Drug usage: A freedom, not a legislation

Mia Adduci, Student Life Editor

There’s no reason to beat around the bush: the U.S. is approaching substance legislation entirely wrong, from cannabis, to cocaine, to heroine. What right does the government have to grab our citizens by the throat and turn their heads away from the discussion that many fear to have without reservations?

In such debate, there is no place to sit and weigh the risks of drug usage in any form or quantity. The mere premise of this discussion surrounds the freedom to choose, to experiment and to learn without risk of punishment. That is, in almost every other case, the bare minimum.

It is as if we were to make sexual relations between consenting adults illegal; there holds a risk for several different contracted diseases and health complications, in addition to the potential for an unprepared pregnancy. Sex addictions are also very real, and in many instances, can manifest in dangerous forms. Is it our government’s role to assess these risks and punish us for taking them? If so, it seems as if we are to outlaw these items in our modern society as well.

To perpetuate the stigmatization of one addiction while downplaying numerous others creates an imbalance that reduces the validity surrounding the experience of addiction on all accounts. Legal or not, if someone is plagued with addiction, they will contract the disease regardless. Its manifestation will not yield for the law, nor will it come on more quickly if legislation is not a roadblock. This isn’t something to be punished for, the same way we would never consider punishing someone for the manifestation of any other disease.

The concerns surrounding freedom in drug usage may be considered logical to many. I am not here to debunk every notion of people’s fears; however, there is a progression of thought that must be heard in order to understand the sense behind unconfounded drug legalization in the U.S.

The U.S. prohibited alcohol from 1920 to 1933. To say that this attempt was a failure would be an understatement on many accounts.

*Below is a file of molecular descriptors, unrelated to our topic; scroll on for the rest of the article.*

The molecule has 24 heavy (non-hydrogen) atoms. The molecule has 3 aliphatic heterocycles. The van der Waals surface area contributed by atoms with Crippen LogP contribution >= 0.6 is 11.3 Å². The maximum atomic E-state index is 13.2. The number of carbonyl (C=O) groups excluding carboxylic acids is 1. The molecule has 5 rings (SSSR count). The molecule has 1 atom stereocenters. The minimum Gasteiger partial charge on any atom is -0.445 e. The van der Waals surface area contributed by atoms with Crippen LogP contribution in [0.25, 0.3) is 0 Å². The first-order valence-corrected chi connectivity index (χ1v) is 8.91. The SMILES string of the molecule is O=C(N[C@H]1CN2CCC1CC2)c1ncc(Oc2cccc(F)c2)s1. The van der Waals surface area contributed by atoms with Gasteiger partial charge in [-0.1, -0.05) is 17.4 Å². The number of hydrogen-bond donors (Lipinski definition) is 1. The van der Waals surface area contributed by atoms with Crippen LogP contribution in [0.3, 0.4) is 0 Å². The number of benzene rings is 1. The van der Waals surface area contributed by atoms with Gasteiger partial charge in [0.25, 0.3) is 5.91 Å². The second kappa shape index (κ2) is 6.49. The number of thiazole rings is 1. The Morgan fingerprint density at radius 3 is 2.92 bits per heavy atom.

Over the span of 13 years, organized crime increased, as did alcohol consumption.

In Australia, studies surrounding active decriminalization of cannabis found that many positive correlates were drawn from the removal of what many are considering “needless” criminalization. Those who possess drug charges are more likely to return in contact with the criminal justice system again down the road, and suffer many employment issues, coming as a result of the mere possession of the drug, with the charge holding no indication of harms performed as a result of such possession.

This not only harms the quality of life of the individual in a ripple effect, but negatively impacts the economy and floods the criminal justice system, including prisons, with overcrowding through drug charges. This is not only drawing attention away from other categories of pressing cases, but pulling billions of dollars in prison costs every year for something that, truthfully, is an incredibly outdated cause to be punished on the premises of.

At the university level, is it truly the solution to remove people from the education system for something that doesn’t affect how deserving they are to maintain a degree? We should not strip careers out from under people working to matriculate to a higher level of education.

We are well beyond the point of imprisonment for alcohol consumption, unless such consumption leads to unsafe activity or threatening behavior. In these cases, the punishment is on the premises of activity that is likewise conducted in a sober state.

National decriminalization on the legislative level would, with confounded proof, actually reduce addiction and overdose rates, and levels of drug usage-related disease would most likely decline as well.

Enough with the analogies, the wordplay, the verbatim accounts of saying what should be said outright until change ensues: it is nobody’s place to dictate what enters another person’s body.